What are the chances?
Phil May and Andrea Twigg
Thu 12 Dec 2013 01:15
It has been a strenuous, but productive, month. We have gradually worked through our checklist of things to do while here in Fort Pierce, including
- repairing the clunky rudder bearings
- sanding the hull to activate the copper coat
- getting the broken Parasailor repaired
- fixing the roller furling, which was wearing through our luff tapes
- making the hull anodes replaceable underwater
- replacing the rotten teak on the bottom step of the sugar scoops with non-skid gelcoat
- buffing and polishing the hull
- galvanizing the anchor and chain
- cleaning the propellers and replacing the cutlass bearings
- repairing various dings in the hull that have accumulated over the past three years
- re-finishing the steering wheels.
(We did allow ourselves one weekend off to visit Universal Studios in Orlando.)
We have had to live in a motel for the past three weeks because more and more people were living on their boats on the hard, and the marina finally objected. Something to do with their liability insurance, or local byelaws depending on who you speak to.
The boatyard has not yet completed the work on the bottom steps, so Anastasia will be out of the water all the time we are in the UK over Christmas.
The buffing and polishing was three days of hard labour, but Anastasia does look shiny now. (No we didn’t just paint some palm trees on her side.)
To help us redo our steering wheels Tom, the boatyard manager, kindly offered to spray paint them one evening, purely as a favour! He used to be a painter and, while he is now rushed off his feet with yard management during the day, he still likes to get his spray gun out sometimes. Apparently he learned to paint in the dark when he was a kid, working in a boatyard during the day and spray painting for a friend at night. It was a bit surreal seeing the wheels being sprayed in the dark, suspended in the middle of a boat hangar. But now they look like new. Thank you Tom.
The anchor was sent up to Jacksonville to be regalvanized. Many people stopped by to admire the shiny anchor and someone asked whether we had melted the lead out first. That set me off googling for spade anchors and lead. We didn’t melt the lead out because there was no lead in it before it was regalvanized, but it certainly should have had lead in it. What we think happened is that it was regalvanized once before, and lost its lead at that time. That is probably why we have had problems with the anchor dragging on muddy bottoms. Anyway, I phoned around a few scrap metal dealers until I found one who was prepared to pour lead back into the anchor, and now we have a fully operational anchor (although 45 lbs heavier than it was before).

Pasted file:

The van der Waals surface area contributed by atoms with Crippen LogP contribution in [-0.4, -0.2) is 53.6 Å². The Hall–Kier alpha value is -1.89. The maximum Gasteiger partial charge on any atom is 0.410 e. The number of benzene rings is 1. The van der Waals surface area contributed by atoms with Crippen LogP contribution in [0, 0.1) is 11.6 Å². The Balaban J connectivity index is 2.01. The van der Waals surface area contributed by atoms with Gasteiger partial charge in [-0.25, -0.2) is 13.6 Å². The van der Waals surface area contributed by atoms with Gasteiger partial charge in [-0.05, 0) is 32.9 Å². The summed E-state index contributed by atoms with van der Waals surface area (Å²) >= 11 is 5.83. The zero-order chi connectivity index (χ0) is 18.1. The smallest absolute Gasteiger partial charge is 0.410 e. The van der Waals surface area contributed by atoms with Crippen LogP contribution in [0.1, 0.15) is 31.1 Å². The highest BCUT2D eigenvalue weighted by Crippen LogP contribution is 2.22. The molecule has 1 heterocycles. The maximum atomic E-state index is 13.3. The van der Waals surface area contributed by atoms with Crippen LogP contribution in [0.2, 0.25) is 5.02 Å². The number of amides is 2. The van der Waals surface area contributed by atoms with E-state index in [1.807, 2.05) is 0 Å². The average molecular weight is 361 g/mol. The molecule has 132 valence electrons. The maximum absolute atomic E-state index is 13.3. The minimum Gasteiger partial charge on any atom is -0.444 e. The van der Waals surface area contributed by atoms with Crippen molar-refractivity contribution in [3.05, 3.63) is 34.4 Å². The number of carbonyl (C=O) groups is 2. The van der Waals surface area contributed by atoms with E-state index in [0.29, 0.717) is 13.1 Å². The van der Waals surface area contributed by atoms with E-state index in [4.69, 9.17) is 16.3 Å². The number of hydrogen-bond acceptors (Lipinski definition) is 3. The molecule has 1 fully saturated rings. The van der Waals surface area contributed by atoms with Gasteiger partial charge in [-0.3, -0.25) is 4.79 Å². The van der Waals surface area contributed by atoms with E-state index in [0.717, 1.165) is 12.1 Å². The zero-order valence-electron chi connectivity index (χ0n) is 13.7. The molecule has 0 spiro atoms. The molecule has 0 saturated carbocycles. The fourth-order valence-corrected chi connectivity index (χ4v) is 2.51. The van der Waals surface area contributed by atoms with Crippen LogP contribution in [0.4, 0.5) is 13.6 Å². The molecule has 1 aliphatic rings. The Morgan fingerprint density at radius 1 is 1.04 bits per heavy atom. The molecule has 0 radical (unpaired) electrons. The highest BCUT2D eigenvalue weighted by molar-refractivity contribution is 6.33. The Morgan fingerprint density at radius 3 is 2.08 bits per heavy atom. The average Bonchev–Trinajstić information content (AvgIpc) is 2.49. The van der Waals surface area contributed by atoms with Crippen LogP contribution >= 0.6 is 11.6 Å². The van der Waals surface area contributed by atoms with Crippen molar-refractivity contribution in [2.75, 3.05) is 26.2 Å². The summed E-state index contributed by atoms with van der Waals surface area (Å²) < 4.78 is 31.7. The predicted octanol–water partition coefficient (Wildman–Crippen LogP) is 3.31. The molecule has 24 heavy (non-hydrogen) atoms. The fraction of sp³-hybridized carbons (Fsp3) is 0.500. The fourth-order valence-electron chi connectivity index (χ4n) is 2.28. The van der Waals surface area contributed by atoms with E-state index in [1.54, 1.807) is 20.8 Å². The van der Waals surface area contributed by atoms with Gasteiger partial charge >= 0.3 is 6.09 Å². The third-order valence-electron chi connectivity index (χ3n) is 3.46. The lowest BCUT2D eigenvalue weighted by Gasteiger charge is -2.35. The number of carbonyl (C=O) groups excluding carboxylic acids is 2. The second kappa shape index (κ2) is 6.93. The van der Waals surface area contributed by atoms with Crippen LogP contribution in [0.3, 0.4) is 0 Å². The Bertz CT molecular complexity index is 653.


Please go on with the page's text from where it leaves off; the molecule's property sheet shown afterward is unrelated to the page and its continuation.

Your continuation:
Our French three-year lease ended in August and so Anastasia is being transferred into my name, but the French authorities are refusing to register her in France because I have a UK address. So we are switching over to the British registry.
UK registration has some ridiculous requirements, such as having a tonnage measurement made by an approved surveyor. This involved the payment of $350 to a surveyor for a couple of cursory measurements, to get a certificate saying how much wine we could fill the hulls with, should we wish to do so.
We also have to get a certificate of deletion from the French registry. This is obviously in French and the French customs, understandably, refused to give me an English version (I did ask), so now the UK authorities are insisting that I find a notary who will translate the certificate into English and endorse the translation. So, I can go through the entire process of leasing a French boat using only Google Translate, but the UK ship registry people can’t translate the few lines of French text on a deletion certificate into English. Or even, having seen one translated certificate, perhaps they could work out the next one for themselves? Ridiculous.
Switching to UK registration means we can’t keep our French “MMSI” either. The MMSI is an identifier that any radio equipment broadcasts in an emergency, so you can be identified. Obviously it is quite important to get the right number into the radios. Unfortunately the powers that be decided the MMSI was too sensitive a setting to be changed by end-users. Radio equipment has to be sent back to the manufacturer to be changed. (I did manage to find a way to reset the MMSI in the AIS, but the VHF radio had to be shipped back to Raymarine). Here is the shipment progress.
“All merchandise discarded” had us worried. Apparently our VHF radio went off to Vero Beach, then to Jacksonville, then to West Columbia, then up in smoke. Quite literally, as far as we can see:
RICHLAND COUNTY, SC (WIS) -Traffic on Interstate 20 heading into Columbia is moving again after a UPS truck caught fire early Tuesday morning, according to the South Carolina Highway Patrol.
Troopers say the accident happened around 6 a.m. on I-20 eastbound at mile marker 80. Authorities had a detour in place for approximately two hours while crews removed the truck and numerous items that were removed from the trailer.
What are the chances? Now we have the hassle of trying to recover the cost of a replacement radio from UPS.
One minute you have crossed an item off the “to do” list (send radio for MMSI change) and the next minute you get two more (chase UPS for reimbursement, find replacement for discontinued model Ray240E radio). So it goes on.